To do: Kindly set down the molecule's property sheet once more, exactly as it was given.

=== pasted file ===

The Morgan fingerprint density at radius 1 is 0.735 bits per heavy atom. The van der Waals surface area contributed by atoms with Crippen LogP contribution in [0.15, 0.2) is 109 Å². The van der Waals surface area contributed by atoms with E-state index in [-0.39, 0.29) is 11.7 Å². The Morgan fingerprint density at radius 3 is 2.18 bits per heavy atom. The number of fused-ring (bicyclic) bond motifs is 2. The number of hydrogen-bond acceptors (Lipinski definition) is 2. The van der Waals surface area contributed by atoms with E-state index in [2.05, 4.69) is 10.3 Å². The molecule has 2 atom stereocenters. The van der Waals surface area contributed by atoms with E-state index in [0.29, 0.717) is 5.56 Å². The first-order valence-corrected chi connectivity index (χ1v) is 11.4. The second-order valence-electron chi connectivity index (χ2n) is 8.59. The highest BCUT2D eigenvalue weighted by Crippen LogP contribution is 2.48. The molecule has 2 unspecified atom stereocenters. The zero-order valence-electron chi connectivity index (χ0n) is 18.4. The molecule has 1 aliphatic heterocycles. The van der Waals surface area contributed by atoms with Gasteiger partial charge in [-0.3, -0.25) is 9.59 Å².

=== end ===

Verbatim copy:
The Morgan fingerprint density at radius 1 is 0.735 bits per heavy atom. The van der Waals surface area contributed by atoms with Crippen LogP contribution in [0.15, 0.2) is 109 Å². The van der Waals surface area contributed by atoms with E-state index in [-0.39, 0.29) is 11.7 Å². The Morgan fingerprint density at radius 3 is 2.18 bits per heavy atom. The number of fused-ring (bicyclic) bond motifs is 2. The number of hydrogen-bond acceptors (Lipinski definition) is 2. The van der Waals surface area contributed by atoms with E-state index in [2.05, 4.69) is 10.3 Å². The molecule has 2 atom stereocenters. The van der Waals surface area contributed by atoms with E-state index in [0.29, 0.717) is 5.56 Å². The first-order valence-corrected chi connectivity index (χ1v) is 11.4. The second-order valence-electron chi connectivity index (χ2n) is 8.59. The highest BCUT2D eigenvalue weighted by Crippen LogP contribution is 2.48. The molecule has 2 unspecified atom stereocenters. The zero-order valence-electron chi connectivity index (χ0n) is 18.4. The molecule has 1 aliphatic heterocycles. The van der Waals surface area contributed by atoms with Gasteiger partial charge in [-0.3, -0.25) is 9.59 Å².